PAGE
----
The author demonstrates that collaborating with children using a gender-sensitive life-cycle approach yields social and health dividends. The paper focuses upon young people and children engaged in HIV/AIDS education, not only as consumers of information but also as generators of knowledge pertinent to their needs, aspirations, anxieties, fears, hopes and dreams. This subject-centred approach to education is facilitated by innovative methodologies that allow young people to talk frankly with adults and amongst themselves, to participate in community theatre designed to help different types of people address issues of common interest, and to work with experienced adult researchers in generating relevant data.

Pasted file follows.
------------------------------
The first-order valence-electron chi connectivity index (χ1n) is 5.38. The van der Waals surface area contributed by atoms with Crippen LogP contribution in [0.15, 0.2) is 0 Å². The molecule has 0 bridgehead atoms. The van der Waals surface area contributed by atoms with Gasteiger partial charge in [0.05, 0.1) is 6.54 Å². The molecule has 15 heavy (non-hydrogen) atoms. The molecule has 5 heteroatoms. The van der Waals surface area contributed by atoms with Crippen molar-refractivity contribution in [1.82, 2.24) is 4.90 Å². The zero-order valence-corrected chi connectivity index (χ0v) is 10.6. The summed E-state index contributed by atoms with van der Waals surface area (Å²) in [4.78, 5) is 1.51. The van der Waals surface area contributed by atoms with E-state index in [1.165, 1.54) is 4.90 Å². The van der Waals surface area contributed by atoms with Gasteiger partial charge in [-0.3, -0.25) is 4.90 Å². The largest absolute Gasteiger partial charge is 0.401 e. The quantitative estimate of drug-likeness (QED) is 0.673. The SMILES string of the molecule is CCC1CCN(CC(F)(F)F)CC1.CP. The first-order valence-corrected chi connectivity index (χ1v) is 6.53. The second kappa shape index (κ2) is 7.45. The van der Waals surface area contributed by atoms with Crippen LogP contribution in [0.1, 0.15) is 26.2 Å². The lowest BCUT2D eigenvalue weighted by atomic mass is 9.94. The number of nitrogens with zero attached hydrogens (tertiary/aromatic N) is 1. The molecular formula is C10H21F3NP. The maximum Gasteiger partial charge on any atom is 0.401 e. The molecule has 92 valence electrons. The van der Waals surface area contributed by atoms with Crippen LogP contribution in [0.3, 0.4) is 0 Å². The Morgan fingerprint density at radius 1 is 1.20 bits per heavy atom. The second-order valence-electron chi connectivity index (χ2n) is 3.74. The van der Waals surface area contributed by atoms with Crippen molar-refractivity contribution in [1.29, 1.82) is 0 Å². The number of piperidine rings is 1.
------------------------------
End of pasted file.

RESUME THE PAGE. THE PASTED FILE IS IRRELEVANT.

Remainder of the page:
Centre for Commonwealth Education, University of Cambridge, UK. WP07/07, 17 pp. Also published in Shailaja Fennell and Madeleine Arnot (eds.) (2007) Gender, Education andEquality in a Global Context: Conceptual Frameworks and Policy Perspectives. London: Routledge